It is the middle of 2011 and sellers of commercial real estate are still facing significant obstacles in selling their properties. Many owners are having trouble attracting potential buyers, and even when they do, such potential sellers are not getting the price or selling their properties within the time frames desired. As a result, owners have begun to look for alternative ways to sell a property. One alternative gaining favor is the auction process.
Auctions offer sellers a way to dispose of their properties within a specific time frame and with a certainty of closing. They also might attract potential buyers who may not otherwise have been interested in the property or known about it being for sale. An auction is, however, very different than a typical sale transaction, and anyone considering auctioning a property should be aware of the various nuances of an auction sale process, including the following:
- Auction Agreement: A seller who desires to sell property at an auction should employ the services of a reputable auction company and attorney to aid in the process. In addition to the standard terms (e.g. fees for services, identification of property, general terms), the auction contract should contain any unusual terms of the sale (e.g. minimum bid price, deed restrictions and rights to review and approve advertising materials).
- Bidder’s Information Package: Auction sellers typically provide potential buyers with a package of information regarding the property prior to the auction. The bidder’s information package generally contains any information the seller has with respect to the property, including vesting deeds, title work, surveys and environmental reports. The seller may even want to provide the buyer with an updated title commitment and phase I environmental report to make the transaction easier for the buyer to consummate. The package might also include any form documents which the buyer will be required to sign at the auction or at closing, including the purchase contract, conveyance deed, bill of sale and assignments.
- Confidentiality Agreement: In conjunction with the distribution of the bidder’s information package, the auction seller may want to require potential buyers to sign a confidentiality agreement limiting the ability of the buyer to disclose any information in the bidder’s information package to third parties.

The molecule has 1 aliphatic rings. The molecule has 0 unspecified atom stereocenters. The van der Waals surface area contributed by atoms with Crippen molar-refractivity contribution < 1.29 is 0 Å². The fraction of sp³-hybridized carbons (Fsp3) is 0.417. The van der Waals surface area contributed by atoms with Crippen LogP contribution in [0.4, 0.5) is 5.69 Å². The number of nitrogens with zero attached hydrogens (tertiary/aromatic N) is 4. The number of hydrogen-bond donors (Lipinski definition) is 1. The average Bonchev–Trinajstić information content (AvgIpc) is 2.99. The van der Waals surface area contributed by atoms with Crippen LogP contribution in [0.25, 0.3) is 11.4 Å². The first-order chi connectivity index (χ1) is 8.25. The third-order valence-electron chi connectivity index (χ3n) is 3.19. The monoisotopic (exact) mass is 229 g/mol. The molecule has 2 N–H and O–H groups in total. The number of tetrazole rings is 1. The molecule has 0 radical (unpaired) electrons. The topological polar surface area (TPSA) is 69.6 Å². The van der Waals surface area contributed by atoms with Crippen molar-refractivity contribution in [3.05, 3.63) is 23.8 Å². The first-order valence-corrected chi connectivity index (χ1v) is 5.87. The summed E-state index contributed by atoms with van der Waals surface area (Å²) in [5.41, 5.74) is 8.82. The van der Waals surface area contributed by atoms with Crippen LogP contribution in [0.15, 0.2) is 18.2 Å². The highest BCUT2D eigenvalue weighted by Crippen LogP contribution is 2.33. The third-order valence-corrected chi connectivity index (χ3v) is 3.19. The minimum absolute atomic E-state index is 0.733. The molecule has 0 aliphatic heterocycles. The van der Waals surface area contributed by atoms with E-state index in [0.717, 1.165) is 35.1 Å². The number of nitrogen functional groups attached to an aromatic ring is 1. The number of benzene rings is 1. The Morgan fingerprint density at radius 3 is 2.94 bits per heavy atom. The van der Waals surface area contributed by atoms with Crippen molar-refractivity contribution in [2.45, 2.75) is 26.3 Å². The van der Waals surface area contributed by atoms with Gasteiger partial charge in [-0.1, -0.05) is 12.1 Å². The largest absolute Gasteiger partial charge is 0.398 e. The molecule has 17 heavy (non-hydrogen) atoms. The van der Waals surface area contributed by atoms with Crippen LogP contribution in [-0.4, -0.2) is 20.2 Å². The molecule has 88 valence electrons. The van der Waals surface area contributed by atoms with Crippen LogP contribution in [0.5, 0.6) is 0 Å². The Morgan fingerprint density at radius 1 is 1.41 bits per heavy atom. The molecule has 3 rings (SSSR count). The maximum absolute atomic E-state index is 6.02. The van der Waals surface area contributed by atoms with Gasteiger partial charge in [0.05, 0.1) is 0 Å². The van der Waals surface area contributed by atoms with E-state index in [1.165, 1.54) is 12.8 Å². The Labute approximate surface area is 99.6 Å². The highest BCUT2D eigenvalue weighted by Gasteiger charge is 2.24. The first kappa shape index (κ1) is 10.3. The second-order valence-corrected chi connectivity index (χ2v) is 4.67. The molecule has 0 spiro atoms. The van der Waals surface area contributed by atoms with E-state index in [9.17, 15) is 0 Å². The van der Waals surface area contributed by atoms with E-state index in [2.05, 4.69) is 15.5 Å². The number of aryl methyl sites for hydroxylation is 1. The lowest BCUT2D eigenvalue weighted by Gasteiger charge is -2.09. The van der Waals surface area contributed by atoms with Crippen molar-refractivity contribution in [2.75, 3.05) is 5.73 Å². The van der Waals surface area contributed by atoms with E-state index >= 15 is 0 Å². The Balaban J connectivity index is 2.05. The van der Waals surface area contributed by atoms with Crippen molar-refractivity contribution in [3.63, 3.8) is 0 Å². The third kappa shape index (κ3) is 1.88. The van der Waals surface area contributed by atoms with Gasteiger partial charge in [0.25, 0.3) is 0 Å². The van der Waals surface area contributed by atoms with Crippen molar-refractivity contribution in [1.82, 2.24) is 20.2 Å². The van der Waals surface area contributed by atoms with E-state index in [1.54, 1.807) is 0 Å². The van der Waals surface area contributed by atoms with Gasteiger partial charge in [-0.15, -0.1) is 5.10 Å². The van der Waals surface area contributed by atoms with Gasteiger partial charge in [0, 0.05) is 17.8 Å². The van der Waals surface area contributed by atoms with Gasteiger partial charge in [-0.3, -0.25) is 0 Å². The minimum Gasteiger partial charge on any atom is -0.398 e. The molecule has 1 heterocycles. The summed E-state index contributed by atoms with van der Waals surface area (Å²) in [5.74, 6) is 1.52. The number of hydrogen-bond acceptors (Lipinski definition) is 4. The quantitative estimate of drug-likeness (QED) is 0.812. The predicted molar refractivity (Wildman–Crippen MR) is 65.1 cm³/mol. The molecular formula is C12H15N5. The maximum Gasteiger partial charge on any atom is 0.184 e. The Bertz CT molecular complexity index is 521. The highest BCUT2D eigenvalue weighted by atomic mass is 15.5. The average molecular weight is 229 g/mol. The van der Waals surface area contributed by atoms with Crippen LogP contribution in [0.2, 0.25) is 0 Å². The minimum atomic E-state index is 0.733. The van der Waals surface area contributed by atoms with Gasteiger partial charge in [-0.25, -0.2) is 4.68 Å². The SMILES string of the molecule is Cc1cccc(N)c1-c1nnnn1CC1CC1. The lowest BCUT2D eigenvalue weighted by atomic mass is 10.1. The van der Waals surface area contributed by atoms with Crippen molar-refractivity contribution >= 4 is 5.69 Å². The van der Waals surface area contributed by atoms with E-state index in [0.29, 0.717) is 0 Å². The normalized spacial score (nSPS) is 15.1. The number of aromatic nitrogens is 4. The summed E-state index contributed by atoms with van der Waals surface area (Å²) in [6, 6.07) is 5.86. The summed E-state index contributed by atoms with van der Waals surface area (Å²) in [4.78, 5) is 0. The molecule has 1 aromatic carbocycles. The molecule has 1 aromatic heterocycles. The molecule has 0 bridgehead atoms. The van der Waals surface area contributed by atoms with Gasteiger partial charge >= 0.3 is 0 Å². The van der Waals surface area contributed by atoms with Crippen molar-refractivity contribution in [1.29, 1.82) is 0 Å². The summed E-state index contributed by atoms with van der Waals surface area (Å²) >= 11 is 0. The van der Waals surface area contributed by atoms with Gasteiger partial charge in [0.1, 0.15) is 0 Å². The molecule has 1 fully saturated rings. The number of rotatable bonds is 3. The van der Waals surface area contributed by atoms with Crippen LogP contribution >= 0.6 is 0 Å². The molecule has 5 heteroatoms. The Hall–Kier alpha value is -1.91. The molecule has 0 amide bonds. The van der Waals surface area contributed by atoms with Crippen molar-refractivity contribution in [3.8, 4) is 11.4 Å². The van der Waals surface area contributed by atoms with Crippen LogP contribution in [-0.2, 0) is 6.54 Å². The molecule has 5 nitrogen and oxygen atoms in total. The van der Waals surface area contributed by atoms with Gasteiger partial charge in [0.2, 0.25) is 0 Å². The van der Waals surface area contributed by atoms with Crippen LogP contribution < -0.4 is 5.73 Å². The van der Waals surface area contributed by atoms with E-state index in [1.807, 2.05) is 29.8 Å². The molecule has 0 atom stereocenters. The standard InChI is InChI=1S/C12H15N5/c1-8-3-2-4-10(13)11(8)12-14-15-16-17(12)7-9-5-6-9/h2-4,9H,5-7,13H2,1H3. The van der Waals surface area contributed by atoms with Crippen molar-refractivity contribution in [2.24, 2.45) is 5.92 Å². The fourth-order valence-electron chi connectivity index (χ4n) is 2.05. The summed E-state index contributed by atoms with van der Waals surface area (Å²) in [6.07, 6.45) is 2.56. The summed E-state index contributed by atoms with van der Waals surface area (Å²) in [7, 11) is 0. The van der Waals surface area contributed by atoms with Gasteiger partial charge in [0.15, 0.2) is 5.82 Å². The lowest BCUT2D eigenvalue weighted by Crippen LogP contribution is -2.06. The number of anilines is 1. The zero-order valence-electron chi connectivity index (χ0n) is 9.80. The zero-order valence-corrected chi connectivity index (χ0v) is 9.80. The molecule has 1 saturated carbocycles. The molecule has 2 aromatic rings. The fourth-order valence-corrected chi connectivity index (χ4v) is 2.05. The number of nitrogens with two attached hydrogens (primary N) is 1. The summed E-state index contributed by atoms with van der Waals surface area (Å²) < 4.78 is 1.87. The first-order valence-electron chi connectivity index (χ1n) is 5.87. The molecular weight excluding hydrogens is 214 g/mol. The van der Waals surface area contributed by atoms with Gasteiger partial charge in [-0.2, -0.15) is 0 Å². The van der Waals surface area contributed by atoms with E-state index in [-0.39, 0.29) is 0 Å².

- Inspections: Some sellers do not allow any access to the property prior to the auction or prior to closing, and the property is simply sold “as-is”. If an auction seller is considering buyer access to the property prior to the auction or closing to perform inspections, the seller should require a site access agreement, which contains obligations to repair any damage, insurance requirements and indemnities for personal injury or damage caused to the property as a result of the inspections.
- Price: Auction sellers have a few options when it comes to price. The seller can agree to an absolute sale, which means that the property will go to the highest bidder regardless of price. The seller can also set a minimum bid price which is published to potential buyers. In the alternative, the seller can auction the property with reserve, which means that the seller has a minimum set price it is willing to accept, but that price is unpublished. Sellers should be aware that if they sell property without a minimum price, there is a risk they will be bound to sell the property for a less than satisfactory price.
- Bidders: If an auction seller is concerned about who may bid on the property, it may want to consider reserving the right to preclude a buyer from bidding at the auction.
- Contract: Although a seller can put any terms it wants into the form purchase contract, it is typically expected that a buyer will have done any due diligence it wants to do prior to the date of the auction. As such, to expedite the closing, the seller typically will not want to place any contingencies in the contract. Auction sellers may also want to consider requiring that winning buyers put up a nonrefundable deposit in conjunction with the signed purchase contract, particularly since the auction seller would have to go through the process all over again if the deal falls through.